I am swapping two dates so I want to ensure that the prepared statement updates occur in the correct order (i.e., multi-threading and system performance do not affect the order). This is hard to test (i.e., it is obvious if it goes wrong in the test environment; however, sometime it does not go wrong until it is in the production environment which has a different performance) so I ask my learned colleagues will the following always occur in the correct order:
I am also very open to a better way of coding this.
Those three updates will be executed one by one in the order that you see them in the code. That shouldn't be an issue in any environment.
However perhaps that code is being executed simultaneously in two different threads or in two different processes. If that were the case then the two could interact destructively. To fix that you could wrap the three updates in a transaction.
posted 1 month ago
Sorry; however, your reply does not make sense to me. I read it that they will be executed one by one in the correct order; however, they may be executed simultaneously. How can both occur?
I can not find any information on how to wrap the three updates in a transaction. The only thing I found was to place "START TRANSACTION;" before the the three updates and then "COMMIT;" after them. However, that gives an error "START can not be resolved to a type".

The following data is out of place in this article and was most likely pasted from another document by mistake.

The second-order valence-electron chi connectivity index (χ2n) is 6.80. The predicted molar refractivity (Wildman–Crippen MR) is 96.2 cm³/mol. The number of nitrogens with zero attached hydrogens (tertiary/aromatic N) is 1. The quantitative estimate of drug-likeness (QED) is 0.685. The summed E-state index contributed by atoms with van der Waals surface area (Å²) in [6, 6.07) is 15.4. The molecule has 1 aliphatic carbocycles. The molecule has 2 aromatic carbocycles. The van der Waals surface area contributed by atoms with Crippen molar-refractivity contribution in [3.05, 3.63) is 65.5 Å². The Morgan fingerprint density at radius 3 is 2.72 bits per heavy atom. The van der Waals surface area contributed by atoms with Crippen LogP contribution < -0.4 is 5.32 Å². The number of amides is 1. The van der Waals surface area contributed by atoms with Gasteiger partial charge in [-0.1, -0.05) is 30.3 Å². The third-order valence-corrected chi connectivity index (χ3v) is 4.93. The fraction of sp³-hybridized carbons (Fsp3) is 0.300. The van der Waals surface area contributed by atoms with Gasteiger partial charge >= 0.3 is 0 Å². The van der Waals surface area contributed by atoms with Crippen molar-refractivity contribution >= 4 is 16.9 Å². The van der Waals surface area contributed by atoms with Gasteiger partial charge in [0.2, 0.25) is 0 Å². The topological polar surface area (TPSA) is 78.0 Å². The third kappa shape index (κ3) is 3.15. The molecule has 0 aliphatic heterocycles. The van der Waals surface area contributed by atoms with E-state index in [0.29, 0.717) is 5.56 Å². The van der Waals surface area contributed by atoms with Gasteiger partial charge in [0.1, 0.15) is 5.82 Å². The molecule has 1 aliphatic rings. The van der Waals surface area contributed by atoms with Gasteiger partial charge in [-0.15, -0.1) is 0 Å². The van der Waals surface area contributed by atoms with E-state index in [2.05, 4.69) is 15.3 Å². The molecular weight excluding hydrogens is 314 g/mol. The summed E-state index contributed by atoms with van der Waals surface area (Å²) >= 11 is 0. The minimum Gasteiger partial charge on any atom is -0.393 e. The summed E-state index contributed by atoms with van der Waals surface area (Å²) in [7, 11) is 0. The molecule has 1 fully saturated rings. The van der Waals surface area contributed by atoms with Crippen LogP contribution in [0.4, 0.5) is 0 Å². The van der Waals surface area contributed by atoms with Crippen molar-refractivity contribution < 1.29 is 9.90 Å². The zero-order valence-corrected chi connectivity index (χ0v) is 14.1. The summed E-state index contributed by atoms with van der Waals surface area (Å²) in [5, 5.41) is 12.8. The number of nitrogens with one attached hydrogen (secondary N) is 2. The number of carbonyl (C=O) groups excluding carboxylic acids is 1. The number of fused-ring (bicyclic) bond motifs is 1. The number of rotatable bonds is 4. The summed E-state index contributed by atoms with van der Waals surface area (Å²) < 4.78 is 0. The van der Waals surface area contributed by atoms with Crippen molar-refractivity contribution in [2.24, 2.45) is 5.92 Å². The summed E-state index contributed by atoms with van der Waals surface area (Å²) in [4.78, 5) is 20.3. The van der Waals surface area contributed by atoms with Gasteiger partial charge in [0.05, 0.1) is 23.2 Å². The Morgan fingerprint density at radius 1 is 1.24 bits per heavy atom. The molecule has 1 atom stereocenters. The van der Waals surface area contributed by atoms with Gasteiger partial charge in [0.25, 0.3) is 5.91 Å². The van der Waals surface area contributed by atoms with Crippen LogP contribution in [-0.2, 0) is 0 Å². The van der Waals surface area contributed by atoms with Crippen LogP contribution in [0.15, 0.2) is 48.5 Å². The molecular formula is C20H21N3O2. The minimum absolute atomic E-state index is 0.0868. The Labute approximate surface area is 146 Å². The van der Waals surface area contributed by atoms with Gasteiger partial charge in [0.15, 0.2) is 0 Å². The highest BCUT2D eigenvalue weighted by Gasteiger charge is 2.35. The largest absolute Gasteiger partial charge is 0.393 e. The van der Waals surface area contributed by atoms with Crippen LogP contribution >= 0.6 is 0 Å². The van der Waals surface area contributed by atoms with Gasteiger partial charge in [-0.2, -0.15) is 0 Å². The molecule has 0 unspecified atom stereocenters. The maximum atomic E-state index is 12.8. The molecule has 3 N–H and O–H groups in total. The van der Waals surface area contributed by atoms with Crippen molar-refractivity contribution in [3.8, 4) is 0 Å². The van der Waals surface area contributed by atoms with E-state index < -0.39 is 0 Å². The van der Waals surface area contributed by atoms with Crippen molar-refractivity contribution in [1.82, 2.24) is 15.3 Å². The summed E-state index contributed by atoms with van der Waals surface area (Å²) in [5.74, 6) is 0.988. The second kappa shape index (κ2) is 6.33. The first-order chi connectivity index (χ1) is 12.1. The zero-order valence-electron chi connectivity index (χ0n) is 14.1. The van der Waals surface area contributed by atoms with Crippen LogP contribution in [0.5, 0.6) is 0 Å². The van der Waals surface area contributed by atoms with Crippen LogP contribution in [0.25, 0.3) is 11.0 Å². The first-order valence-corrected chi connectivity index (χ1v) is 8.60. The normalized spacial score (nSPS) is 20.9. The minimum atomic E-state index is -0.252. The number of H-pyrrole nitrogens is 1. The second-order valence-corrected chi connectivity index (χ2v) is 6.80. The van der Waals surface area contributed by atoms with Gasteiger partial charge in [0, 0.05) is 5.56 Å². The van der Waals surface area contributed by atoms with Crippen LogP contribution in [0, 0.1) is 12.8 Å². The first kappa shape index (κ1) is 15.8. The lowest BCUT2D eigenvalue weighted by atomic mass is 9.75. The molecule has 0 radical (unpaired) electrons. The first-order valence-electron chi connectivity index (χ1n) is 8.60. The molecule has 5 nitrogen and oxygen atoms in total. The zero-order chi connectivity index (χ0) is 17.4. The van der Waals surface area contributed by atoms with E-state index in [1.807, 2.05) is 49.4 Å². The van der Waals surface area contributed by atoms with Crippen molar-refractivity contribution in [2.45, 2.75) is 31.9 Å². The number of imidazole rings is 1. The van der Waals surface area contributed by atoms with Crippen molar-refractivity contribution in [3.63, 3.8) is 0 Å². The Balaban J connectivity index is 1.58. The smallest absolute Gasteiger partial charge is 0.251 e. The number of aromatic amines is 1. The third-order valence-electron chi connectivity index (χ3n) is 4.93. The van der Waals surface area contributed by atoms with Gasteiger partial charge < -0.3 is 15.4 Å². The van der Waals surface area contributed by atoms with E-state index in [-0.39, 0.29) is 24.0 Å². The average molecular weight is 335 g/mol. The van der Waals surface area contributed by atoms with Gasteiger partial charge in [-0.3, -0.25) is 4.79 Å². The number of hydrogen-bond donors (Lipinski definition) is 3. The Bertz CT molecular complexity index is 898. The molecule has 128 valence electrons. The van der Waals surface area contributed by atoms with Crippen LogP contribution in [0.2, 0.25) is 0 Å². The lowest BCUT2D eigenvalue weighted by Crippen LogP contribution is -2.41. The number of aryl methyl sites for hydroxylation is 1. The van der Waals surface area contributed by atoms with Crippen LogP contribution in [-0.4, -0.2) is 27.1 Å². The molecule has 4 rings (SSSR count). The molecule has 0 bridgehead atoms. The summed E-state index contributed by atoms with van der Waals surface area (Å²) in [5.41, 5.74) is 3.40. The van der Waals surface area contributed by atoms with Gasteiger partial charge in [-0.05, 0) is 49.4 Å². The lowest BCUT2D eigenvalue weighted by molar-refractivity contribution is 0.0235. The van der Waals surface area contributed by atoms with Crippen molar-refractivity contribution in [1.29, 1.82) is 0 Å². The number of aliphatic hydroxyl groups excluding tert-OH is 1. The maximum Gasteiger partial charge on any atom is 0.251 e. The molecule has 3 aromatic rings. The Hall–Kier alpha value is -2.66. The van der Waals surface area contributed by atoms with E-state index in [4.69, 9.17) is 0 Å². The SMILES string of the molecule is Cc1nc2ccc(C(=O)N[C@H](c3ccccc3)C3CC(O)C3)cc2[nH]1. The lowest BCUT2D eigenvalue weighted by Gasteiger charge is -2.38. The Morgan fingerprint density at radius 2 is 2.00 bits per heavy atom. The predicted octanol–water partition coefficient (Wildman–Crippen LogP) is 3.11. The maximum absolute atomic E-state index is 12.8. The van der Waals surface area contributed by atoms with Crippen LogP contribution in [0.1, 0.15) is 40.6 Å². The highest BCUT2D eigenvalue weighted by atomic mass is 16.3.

Glyndwr Bartlett wrote:Sorry; however, your reply does not make sense to me. I read it that they will be executed one by one in the correct order; however, they may be executed simultaneously. How can both occur?
Suppose you and I are given the instructions to do those three things to the database. So maybe you do the first thing and then the second thing. And then I nip in and do the first thing. And then you do the third thing, and then I do the second and third thing.
The end result is that the steps are executed in this order: first, second, first, third, second, third. This is likely going to make a mess of the database.
I'm assuming (from the fact that you report that a mess was made of the database) that your production system is running several threads, or several processes, which all update the same database. If you don't know whether that is true or not then you need to go and find out. There's no point in trying to fix problems if you don't know the basics of how the system works.
The only thing I found was to place "START TRANSACTION;" before the the three updates and then "COMMIT;" after them. However, that gives an error "START can not be resolved to a type".
Well, of course you need to start and commit the transaction in Java code. You're writing in Java after all. This means finding the JDBC methods which do that. I expect it's the Connection which deals with transactions.
posted 1 month ago
OK, a slight misunderstanding, resulting from my poorly written question. This is not in production yet, I just want to make sure that it will not go wrong in production (I am trying to be preemptive). Secondly, this is an Event with a program each day (this code allows the owner to move the programs from one day to another). The person who created the Event is the only who can update the daily programs. So, therefore, I take it that the three will always sets of statements will always be executed in the correct order, as no one else will be performing this task at the same time?